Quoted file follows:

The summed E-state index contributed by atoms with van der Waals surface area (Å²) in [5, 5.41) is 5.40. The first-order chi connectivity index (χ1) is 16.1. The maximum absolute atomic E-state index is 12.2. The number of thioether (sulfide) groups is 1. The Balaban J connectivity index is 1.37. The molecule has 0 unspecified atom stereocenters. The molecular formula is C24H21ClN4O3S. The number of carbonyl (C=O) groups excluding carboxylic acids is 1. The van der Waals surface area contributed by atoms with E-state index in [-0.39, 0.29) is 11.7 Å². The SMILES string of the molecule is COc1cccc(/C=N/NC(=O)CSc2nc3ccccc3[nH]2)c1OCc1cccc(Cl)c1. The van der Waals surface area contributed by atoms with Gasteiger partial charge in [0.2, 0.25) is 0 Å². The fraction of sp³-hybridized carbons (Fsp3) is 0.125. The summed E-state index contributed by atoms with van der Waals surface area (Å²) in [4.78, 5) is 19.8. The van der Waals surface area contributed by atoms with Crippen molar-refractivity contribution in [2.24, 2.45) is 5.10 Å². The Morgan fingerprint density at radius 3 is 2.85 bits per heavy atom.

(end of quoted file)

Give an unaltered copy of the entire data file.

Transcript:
The summed E-state index contributed by atoms with van der Waals surface area (Å²) in [5, 5.41) is 5.40. The first-order chi connectivity index (χ1) is 16.1. The maximum absolute atomic E-state index is 12.2. The number of thioether (sulfide) groups is 1. The Balaban J connectivity index is 1.37. The molecule has 0 unspecified atom stereocenters. The molecular formula is C24H21ClN4O3S. The number of carbonyl (C=O) groups excluding carboxylic acids is 1. The van der Waals surface area contributed by atoms with E-state index in [-0.39, 0.29) is 11.7 Å². The SMILES string of the molecule is COc1cccc(/C=N/NC(=O)CSc2nc3ccccc3[nH]2)c1OCc1cccc(Cl)c1. The van der Waals surface area contributed by atoms with Gasteiger partial charge in [0.2, 0.25) is 0 Å². The fraction of sp³-hybridized carbons (Fsp3) is 0.125. The summed E-state index contributed by atoms with van der Waals surface area (Å²) in [4.78, 5) is 19.8. The van der Waals surface area contributed by atoms with Crippen molar-refractivity contribution in [2.24, 2.45) is 5.10 Å². The Morgan fingerprint density at radius 3 is 2.85 bits per heavy atom.